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photograph

Prostrate plant in the Parque Natural Sierra de las Nieves, Spain [Jose Angel Campos Sandoval].

photograph

Foliage and mature female cones on the plant shown above [Jose Angel Campos Sandoval].

 

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Conservation status

Juniperus sabina

Linnaeus 1753, p. 1039

Common names

Savin (Vidakovic 1991).

Taxonomic notes

Three varieties (Farjon 2005):

Juniperus sabina var. arenaria (E.H. Wilson) Farjon 2005. Type: China, Qinghai Lake, J.F. Rock 13346. Syn.:

Juniperus sabina var. davurica (Pall.) Farjon 2005. Type: Russia, Amur River. Syn.:

Juniperus sabina var. sabina. Type locality unknown. Syn.:

Description

"A shrub up to 5 m high, with irregular crown, rarely erect and usually more or less prostrate. Branches with upturned ends. Bark on old trees reddish-brown. Shoots slender, up to 1 mm in diameter, rounded to slightly angled. Shoots and leaves emit an unpleasant odour when rubbed. Foliage dimorphic; on young plants and sterile branches leaves needle-like, in whorls, 4 mm long, pointed, glaucous above; scale leaves decussate, ovate, 1-3 mm long, with a dorsal gland. The species monoecious or dioecious. Fruit globose to ovate, 5-7 mm long, bluish-black, pruinose, composed of 4 to 6 scales, on a curved petiole; ripening in the autumn of the first year or in the following spring. Seeds 1-3 to a fruit, ovate and furrowed. The fruit and leaves are poisonous" (Vidakovic 1991).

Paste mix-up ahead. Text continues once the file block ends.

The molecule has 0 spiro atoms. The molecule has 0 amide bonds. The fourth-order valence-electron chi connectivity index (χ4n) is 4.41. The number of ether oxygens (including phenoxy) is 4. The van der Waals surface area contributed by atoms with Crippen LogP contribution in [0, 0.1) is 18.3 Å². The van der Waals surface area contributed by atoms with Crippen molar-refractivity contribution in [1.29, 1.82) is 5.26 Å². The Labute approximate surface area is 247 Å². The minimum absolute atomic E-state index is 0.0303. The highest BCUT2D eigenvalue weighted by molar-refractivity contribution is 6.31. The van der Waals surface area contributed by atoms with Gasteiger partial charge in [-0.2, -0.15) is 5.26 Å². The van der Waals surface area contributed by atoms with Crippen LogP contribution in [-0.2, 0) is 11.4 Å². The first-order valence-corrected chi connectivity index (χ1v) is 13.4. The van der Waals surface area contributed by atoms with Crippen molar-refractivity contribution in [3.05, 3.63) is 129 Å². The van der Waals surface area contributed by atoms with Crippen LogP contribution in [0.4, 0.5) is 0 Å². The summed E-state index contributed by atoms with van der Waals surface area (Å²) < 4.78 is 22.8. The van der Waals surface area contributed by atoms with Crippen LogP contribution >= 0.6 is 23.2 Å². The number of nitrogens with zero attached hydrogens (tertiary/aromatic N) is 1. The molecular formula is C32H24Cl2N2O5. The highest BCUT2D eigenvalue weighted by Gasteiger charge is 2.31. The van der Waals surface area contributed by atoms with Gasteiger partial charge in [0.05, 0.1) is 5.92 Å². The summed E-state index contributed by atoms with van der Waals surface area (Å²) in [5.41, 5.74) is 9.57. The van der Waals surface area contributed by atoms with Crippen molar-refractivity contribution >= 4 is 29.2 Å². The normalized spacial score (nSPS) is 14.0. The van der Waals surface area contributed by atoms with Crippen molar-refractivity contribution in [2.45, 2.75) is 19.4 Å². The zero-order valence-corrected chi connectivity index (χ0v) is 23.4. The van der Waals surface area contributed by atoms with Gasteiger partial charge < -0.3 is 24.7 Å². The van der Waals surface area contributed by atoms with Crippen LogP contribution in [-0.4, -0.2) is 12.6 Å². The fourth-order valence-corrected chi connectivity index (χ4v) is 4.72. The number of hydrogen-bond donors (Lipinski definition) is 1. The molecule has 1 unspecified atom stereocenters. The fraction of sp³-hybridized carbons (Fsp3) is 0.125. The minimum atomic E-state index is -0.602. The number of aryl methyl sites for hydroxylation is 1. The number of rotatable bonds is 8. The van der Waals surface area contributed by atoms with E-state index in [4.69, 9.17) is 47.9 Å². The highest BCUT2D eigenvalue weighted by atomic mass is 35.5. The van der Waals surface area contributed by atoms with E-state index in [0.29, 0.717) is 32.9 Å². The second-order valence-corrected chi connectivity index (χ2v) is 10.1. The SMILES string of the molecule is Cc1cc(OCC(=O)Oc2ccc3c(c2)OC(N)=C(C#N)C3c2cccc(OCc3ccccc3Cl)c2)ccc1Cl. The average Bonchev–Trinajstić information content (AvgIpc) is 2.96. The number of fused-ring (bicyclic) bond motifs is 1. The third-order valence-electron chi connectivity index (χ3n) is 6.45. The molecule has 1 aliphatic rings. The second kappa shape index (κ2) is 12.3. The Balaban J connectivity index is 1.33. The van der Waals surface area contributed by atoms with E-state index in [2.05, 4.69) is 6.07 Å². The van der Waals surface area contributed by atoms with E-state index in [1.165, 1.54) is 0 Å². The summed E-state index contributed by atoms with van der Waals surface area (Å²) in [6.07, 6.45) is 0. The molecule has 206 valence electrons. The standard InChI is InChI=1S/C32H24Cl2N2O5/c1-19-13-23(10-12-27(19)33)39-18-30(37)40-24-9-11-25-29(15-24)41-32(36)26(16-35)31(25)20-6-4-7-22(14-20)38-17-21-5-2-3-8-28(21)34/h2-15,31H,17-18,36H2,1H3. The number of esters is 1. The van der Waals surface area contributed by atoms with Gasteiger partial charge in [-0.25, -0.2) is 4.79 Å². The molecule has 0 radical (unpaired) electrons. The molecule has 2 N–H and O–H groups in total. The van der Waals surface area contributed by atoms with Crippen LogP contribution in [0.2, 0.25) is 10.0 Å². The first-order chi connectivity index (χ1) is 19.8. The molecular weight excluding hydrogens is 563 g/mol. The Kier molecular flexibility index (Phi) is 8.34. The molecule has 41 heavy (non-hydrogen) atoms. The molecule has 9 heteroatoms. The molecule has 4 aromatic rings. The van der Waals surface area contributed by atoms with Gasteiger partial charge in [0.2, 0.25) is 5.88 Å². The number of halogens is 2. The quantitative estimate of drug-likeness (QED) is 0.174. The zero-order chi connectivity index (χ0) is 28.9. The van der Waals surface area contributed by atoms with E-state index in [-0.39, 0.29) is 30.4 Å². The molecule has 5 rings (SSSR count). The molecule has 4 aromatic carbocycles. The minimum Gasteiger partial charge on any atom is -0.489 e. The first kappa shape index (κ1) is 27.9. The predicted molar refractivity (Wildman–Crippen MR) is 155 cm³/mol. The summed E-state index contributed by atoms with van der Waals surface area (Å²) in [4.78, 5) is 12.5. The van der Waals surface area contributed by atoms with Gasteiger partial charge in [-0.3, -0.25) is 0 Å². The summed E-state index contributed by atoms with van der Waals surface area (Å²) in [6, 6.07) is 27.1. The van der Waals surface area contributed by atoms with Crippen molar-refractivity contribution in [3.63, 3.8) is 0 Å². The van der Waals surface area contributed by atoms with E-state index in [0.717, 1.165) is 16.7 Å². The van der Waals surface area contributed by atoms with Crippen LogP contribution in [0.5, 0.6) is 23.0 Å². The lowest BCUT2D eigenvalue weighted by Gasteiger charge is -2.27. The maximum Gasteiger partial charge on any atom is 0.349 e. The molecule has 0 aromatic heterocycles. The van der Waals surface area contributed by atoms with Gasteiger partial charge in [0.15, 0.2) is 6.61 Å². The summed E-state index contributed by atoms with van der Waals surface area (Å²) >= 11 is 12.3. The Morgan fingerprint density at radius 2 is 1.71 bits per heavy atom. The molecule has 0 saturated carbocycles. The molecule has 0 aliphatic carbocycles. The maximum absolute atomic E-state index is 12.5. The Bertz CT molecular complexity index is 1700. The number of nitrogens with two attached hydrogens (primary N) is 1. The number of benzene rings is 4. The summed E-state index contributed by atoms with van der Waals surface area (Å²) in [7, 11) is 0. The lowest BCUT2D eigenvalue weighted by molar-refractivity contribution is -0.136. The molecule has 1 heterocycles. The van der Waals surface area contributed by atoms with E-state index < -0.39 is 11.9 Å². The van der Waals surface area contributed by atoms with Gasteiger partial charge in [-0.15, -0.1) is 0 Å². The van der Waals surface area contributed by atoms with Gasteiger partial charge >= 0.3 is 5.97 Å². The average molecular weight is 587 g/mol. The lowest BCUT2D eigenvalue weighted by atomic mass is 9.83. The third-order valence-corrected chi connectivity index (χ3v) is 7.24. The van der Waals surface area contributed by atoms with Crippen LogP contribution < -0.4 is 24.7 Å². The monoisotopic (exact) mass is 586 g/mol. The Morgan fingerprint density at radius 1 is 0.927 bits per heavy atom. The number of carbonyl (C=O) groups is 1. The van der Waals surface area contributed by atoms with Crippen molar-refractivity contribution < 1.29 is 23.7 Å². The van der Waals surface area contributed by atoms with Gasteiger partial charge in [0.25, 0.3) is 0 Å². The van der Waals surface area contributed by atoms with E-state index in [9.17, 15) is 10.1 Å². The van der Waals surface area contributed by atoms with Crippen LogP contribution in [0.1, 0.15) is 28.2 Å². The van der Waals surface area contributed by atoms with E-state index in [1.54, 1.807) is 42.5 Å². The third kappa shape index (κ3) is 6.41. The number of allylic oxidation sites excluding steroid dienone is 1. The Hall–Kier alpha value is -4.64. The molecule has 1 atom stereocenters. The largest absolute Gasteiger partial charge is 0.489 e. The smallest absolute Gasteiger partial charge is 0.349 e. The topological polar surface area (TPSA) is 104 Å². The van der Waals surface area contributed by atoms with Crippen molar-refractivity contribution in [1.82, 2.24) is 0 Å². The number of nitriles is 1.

Distribution and Ecology

S & C Europe, Asia Minor, the Caucasus, Ural and Siberia; in mountains at 1400-2300 m. "It is very tolerant to cold, drought and gases. It has no special requirements regarding soil" (Vidakovic 1991). Among other places, it is native to Croatia. Hardy to Zone 3 (cold hardiness limit between -39.9°C and -34.4°C) (Bannister and Neuner 2001, variety not specified).

Big tree

Oldest

Dendrochronology

Ethnobotany

A popular ornamental (Vidakovic 1991). In traditional medicine, its foliage was used as an abortifascient. For this reason, cultivation of this species was long prohibited in France (L'Herbier Virtuel).

Observations

Remarks

The foliage and the seeds contain sabinol (a terpenic alcohol) and gallic acid, which is transformed into pyrogallol. Consumption of the foliage causes a severe irritation of all mucous membranes. The sabinol attacks the nervous system, causing convulsions. The pyrogallol blocks the intestinal circuit completely. Death occurs quickly (L'Herbier Virtuel).

Citations

See also

Farjon (2005) provides a detailed account, with illustrations.

Last Modified 2012-11-28